Yurek shared results of a recent survey that revealed the majority of its members are satisfied with AHRI’s performance on behalf of the industry. However, Yurek did discuss a few areas of concern including disagreement over certification requirements, and a sense that sometimes AHRI staff did not fairly consider all members’ viewpoints. Yurek stated that both concerns are being addressed.

Yurek also discussed the joint motion to settle the regional standards energy-efficiency lawsuit. “The U.S. Department of Energy (DOE) will begin to work with the HVACR industry to develop new furnace standards that must be complete in two years.”

The expectation is that stakeholders will be provided ample time to provide input and respond to DOE actions, in contrast to the difficulty associated with the recent regional standards process.

Yurek also wanted to make manufacturers aware of an ominous trend the DOE has established in promulgating standards that apply max-tech expectations to equipment efficiency. The underlying meaning is the DOE believes that, once an energy-efficiency plateau has been achieved with maximum technology that may be costly to develop, the industry should strive for that plateau with all production models.

Politics and the Economy

Aric Newhouse Sr., vice president, policy and government relations, National Association of Manufacturers (NAM), spoke to the AHRI audience during a luncheon keynote address. NAM has about 250 vertical member organizations, such as AHRI, according to Newhouse.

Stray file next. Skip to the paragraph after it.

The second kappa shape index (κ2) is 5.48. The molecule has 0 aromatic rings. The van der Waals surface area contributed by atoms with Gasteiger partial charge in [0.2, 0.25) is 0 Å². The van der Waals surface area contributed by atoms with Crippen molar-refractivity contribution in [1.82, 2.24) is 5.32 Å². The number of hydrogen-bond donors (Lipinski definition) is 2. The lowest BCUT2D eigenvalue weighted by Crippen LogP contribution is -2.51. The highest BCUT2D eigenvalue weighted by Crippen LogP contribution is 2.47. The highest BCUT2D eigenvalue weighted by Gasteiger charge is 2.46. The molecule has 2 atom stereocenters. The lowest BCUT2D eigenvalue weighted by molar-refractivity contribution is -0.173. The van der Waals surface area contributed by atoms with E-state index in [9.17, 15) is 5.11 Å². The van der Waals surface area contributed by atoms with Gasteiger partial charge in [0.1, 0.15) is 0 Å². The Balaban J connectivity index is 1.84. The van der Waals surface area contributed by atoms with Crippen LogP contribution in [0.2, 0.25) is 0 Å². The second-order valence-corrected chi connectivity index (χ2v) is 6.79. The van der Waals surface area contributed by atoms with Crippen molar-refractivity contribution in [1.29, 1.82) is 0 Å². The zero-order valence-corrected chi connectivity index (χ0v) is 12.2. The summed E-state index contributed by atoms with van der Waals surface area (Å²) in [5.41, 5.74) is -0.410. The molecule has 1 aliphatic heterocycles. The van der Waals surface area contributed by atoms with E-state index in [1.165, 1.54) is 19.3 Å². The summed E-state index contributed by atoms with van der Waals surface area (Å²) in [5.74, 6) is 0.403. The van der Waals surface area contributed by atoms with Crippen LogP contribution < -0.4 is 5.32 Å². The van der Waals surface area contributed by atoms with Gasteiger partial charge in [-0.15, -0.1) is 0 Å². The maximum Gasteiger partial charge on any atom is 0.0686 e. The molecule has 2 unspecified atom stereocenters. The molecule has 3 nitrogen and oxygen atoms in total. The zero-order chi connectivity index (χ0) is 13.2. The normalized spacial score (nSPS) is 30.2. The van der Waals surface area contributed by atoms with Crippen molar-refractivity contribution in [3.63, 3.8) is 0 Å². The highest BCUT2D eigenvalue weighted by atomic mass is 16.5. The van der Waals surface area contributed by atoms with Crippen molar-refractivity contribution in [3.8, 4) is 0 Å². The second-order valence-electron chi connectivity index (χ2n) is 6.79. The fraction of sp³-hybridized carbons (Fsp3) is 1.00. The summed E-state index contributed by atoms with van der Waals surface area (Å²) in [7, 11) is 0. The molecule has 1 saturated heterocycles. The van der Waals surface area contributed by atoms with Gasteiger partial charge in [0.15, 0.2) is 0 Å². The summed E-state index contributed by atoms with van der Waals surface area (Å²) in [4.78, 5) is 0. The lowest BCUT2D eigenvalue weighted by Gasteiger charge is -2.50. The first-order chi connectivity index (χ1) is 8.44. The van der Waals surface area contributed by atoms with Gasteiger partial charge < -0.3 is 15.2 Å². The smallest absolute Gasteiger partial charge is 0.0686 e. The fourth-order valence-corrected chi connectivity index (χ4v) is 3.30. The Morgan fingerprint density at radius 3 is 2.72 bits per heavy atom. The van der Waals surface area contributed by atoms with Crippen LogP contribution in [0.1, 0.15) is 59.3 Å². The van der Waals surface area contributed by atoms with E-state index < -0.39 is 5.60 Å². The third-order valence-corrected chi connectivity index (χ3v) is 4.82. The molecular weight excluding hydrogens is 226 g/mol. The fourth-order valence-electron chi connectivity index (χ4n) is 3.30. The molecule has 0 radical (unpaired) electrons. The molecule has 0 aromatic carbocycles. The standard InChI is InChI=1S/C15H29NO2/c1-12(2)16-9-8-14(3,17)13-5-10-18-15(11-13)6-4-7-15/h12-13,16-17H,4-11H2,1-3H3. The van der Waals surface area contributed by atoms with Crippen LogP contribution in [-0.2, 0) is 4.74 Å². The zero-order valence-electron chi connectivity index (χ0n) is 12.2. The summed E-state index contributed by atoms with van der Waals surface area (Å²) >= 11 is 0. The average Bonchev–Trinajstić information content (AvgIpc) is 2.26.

“The energy cost to run manufacturing plants has been historically cheap at about 3-4 cents per kW. That cost could easily more than double as the cost of natural gas is creeping up,” Newhouse said. “NAM members care about the regulatory environment of coal-fired power plants. The unpopularity of coal in the U.S. has caused a renewed push for other power plant energy sources and, thus, an expected increase in the cost of those fuels, such as natural gas.”

Newhouse provided a definition of unemployment that differs from what the news media typically trots out, which is now commonly held to be below double digits.